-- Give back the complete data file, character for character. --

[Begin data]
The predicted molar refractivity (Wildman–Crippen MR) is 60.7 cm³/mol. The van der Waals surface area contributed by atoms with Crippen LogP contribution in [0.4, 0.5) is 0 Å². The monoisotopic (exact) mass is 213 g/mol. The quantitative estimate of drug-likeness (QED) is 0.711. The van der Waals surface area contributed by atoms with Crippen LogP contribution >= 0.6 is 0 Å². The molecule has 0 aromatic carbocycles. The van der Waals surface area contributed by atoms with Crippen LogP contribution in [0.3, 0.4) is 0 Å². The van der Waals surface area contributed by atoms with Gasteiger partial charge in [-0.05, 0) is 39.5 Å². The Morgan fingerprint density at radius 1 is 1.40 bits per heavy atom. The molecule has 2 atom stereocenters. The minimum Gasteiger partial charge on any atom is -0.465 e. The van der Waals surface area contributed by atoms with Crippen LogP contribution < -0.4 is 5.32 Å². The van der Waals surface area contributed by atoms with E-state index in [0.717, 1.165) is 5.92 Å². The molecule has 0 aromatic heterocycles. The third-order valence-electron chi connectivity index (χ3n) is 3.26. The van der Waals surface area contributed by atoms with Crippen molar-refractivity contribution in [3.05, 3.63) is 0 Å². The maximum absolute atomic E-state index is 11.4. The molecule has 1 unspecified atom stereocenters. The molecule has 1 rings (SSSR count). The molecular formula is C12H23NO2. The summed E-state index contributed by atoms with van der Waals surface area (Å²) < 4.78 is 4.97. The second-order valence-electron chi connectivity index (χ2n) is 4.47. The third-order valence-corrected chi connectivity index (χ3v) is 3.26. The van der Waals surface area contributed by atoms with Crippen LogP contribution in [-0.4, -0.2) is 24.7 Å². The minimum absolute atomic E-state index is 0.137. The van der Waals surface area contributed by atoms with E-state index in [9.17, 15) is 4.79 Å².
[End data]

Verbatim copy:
The predicted molar refractivity (Wildman–Crippen MR) is 60.7 cm³/mol. The van der Waals surface area contributed by atoms with Crippen LogP contribution in [0.4, 0.5) is 0 Å². The monoisotopic (exact) mass is 213 g/mol. The quantitative estimate of drug-likeness (QED) is 0.711. The van der Waals surface area contributed by atoms with Crippen LogP contribution >= 0.6 is 0 Å². The molecule has 0 aromatic carbocycles. The van der Waals surface area contributed by atoms with Crippen LogP contribution in [0.3, 0.4) is 0 Å². The van der Waals surface area contributed by atoms with Gasteiger partial charge in [-0.05, 0) is 39.5 Å². The Morgan fingerprint density at radius 1 is 1.40 bits per heavy atom. The molecule has 2 atom stereocenters. The minimum Gasteiger partial charge on any atom is -0.465 e. The van der Waals surface area contributed by atoms with Crippen LogP contribution < -0.4 is 5.32 Å². The van der Waals surface area contributed by atoms with E-state index in [0.717, 1.165) is 5.92 Å². The molecule has 0 aromatic heterocycles. The third-order valence-electron chi connectivity index (χ3n) is 3.26. The van der Waals surface area contributed by atoms with Crippen molar-refractivity contribution in [3.05, 3.63) is 0 Å². The maximum absolute atomic E-state index is 11.4. The molecule has 1 unspecified atom stereocenters. The molecule has 1 rings (SSSR count). The molecular formula is C12H23NO2. The summed E-state index contributed by atoms with van der Waals surface area (Å²) < 4.78 is 4.97. The second-order valence-electron chi connectivity index (χ2n) is 4.47. The third-order valence-corrected chi connectivity index (χ3v) is 3.26. The van der Waals surface area contributed by atoms with Crippen LogP contribution in [-0.4, -0.2) is 24.7 Å². The minimum absolute atomic E-state index is 0.137. The van der Waals surface area contributed by atoms with E-state index in [9.17, 15) is 4.79 Å².